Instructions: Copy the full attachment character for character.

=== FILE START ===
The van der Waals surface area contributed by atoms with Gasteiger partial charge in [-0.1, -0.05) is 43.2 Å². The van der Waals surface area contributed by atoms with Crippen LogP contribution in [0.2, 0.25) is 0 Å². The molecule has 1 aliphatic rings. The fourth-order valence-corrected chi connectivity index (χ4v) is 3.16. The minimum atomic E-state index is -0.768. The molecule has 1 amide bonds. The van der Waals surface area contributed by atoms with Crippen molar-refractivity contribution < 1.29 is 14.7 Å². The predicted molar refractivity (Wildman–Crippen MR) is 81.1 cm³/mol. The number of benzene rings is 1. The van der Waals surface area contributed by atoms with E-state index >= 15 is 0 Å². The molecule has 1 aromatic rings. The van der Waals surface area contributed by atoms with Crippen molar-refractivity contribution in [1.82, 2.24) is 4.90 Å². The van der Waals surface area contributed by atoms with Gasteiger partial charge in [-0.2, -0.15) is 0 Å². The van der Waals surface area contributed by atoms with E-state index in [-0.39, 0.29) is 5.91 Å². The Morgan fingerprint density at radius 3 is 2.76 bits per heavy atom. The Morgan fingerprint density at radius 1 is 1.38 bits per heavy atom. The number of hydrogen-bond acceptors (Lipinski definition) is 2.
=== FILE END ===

The van der Waals surface area contributed by atoms with Gasteiger partial charge in [-0.1, -0.05) is 43.2 Å². The van der Waals surface area contributed by atoms with Crippen LogP contribution in [0.2, 0.25) is 0 Å². The molecule has 1 aliphatic rings. The fourth-order valence-corrected chi connectivity index (χ4v) is 3.16. The minimum atomic E-state index is -0.768. The molecule has 1 amide bonds. The van der Waals surface area contributed by atoms with Crippen molar-refractivity contribution < 1.29 is 14.7 Å². The predicted molar refractivity (Wildman–Crippen MR) is 81.1 cm³/mol. The number of benzene rings is 1. The van der Waals surface area contributed by atoms with E-state index >= 15 is 0 Å². The molecule has 1 aromatic rings. The van der Waals surface area contributed by atoms with Crippen molar-refractivity contribution in [1.82, 2.24) is 4.90 Å². The van der Waals surface area contributed by atoms with Gasteiger partial charge in [-0.2, -0.15) is 0 Å². The van der Waals surface area contributed by atoms with E-state index in [-0.39, 0.29) is 5.91 Å². The Morgan fingerprint density at radius 3 is 2.76 bits per heavy atom. The Morgan fingerprint density at radius 1 is 1.38 bits per heavy atom. The number of hydrogen-bond acceptors (Lipinski definition) is 2.